As the moon goes through its phases, it looks a little different each night, ranging from not there at all to full. Your group will act out how the sun illuminates the moon as it orbits Earth, to understand how the moon moves through its phases.
The moon shines because it is reflecting the sun. So why doesn’t it always look the same? As it travels around Earth, the half of the moon facing the sun is always “lit up.” What we see depends on where the moon is in orbit, and the relative positions of Earth and the sun. For instance, when it is a new moon, the moon is between Earth and the sun with its bright side facing the sun and its dark side facing Earth. When the moon is full, and we see a full circle of light in the sky, Earth is between the moon and the sun—the moon’s bright side is facing us. It helps to look at a diagram to fully understand the phases of the moon and there is a good one at Clear Skies on Demand.
Ask students to share any observations they have made about the moon. Ask: “Have you noticed when it is full? Or that sometimes you can’t see the moon? Why do you think that is?”
Pull up the Clear Skies on Demand diagram and ask your group to gather around. A projector is recommended so that students can refer to the image as they do the activity. Or, you can have students make a poster that shows the phases.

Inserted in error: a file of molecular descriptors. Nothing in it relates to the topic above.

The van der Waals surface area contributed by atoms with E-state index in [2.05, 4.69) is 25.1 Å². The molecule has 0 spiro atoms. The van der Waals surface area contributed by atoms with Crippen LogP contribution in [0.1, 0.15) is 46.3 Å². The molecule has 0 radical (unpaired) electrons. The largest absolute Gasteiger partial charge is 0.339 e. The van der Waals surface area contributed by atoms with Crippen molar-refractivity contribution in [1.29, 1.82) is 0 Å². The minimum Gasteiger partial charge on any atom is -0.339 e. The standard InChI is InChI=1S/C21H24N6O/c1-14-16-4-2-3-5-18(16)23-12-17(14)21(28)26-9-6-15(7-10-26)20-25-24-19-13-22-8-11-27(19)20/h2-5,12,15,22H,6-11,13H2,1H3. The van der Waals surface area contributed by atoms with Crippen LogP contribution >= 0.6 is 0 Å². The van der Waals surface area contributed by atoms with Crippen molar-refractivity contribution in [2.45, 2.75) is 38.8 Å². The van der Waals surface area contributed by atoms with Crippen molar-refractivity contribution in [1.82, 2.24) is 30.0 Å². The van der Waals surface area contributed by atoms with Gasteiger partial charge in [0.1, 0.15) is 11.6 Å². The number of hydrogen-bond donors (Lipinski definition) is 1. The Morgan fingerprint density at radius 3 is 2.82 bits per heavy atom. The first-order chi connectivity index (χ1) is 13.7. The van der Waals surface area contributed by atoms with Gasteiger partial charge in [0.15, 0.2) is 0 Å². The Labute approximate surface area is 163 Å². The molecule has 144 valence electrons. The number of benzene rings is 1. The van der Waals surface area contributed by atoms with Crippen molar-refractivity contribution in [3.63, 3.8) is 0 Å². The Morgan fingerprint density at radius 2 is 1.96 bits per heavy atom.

Walk students through the diagram on your own (not necessarily with what is written on the website). First remind students that the moon orbits Earth and it takes 29.5 days to do so. Point to the new moon and state that the dark side of the moon faces Earth. Remind students that Earth rotates and at night they are on the side facing away from the sun. Now point out the full moon and state that the bright side faces Earth.
Before students do the activity on their own, ask a couple of students to help you demonstrate the activity. One student should be Earth, the other student should be the sun, and you can be the moon. Walk around the “Earth” slowly and have the “Earth” also spin around so that student can see what the moon looks like. Help the student describe what he or she is seeing. “Earth” will always have the best view of the moon phases but if positioned properly the onlookers should be able to see some phases.
Now have students carry out the activity in pairs.
Give each pair of students a flashlight, ball, stick, and the By the Light of the Moon activity sheet.
Have the students follow the directions from the activity sheet. Ask them to think about what they are seeing.
If you have to break students into bigger groups because there are not enough supplies, be sure each student gets a turn holding the “moon” so that they can see the phases.
After they've completed the activity, they can answer the questions posed at the end of their student sheet and, if there's time, you can discuss the answers as a group.
If the moon is just a big hunk of rock, where does moonlight come from? The answer is the sun! Sunlight reflects off the surface of the moon, so we can see if from the Earth. In this experiment, you'll see why the moon goes from full to dark and back again.